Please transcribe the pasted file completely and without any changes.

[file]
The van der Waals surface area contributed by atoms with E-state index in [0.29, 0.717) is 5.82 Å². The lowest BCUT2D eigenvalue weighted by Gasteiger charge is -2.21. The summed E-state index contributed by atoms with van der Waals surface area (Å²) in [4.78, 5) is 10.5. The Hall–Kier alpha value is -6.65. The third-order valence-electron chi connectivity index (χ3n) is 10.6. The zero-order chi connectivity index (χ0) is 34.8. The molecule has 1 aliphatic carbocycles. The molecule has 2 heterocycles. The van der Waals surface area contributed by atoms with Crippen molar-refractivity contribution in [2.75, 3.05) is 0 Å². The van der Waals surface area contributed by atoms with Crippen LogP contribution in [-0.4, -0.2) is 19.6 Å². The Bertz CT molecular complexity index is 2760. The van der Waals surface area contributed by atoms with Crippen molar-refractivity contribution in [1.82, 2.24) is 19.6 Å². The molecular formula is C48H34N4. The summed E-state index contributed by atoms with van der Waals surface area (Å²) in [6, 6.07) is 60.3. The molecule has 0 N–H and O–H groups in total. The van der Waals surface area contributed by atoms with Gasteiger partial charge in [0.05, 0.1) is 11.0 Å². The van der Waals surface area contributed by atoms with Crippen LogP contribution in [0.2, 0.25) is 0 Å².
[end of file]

The van der Waals surface area contributed by atoms with E-state index in [0.29, 0.717) is 5.82 Å². The lowest BCUT2D eigenvalue weighted by Gasteiger charge is -2.21. The summed E-state index contributed by atoms with van der Waals surface area (Å²) in [4.78, 5) is 10.5. The Hall–Kier alpha value is -6.65. The third-order valence-electron chi connectivity index (χ3n) is 10.6. The zero-order chi connectivity index (χ0) is 34.8. The molecule has 1 aliphatic carbocycles. The molecule has 2 heterocycles. The van der Waals surface area contributed by atoms with Crippen molar-refractivity contribution in [2.75, 3.05) is 0 Å². The van der Waals surface area contributed by atoms with Crippen LogP contribution in [-0.4, -0.2) is 19.6 Å². The Bertz CT molecular complexity index is 2760. The van der Waals surface area contributed by atoms with Crippen molar-refractivity contribution in [1.82, 2.24) is 19.6 Å². The molecular formula is C48H34N4. The summed E-state index contributed by atoms with van der Waals surface area (Å²) in [6, 6.07) is 60.3. The molecule has 0 N–H and O–H groups in total. The van der Waals surface area contributed by atoms with Gasteiger partial charge in [0.05, 0.1) is 11.0 Å². The van der Waals surface area contributed by atoms with Crippen LogP contribution in [0.2, 0.25) is 0 Å².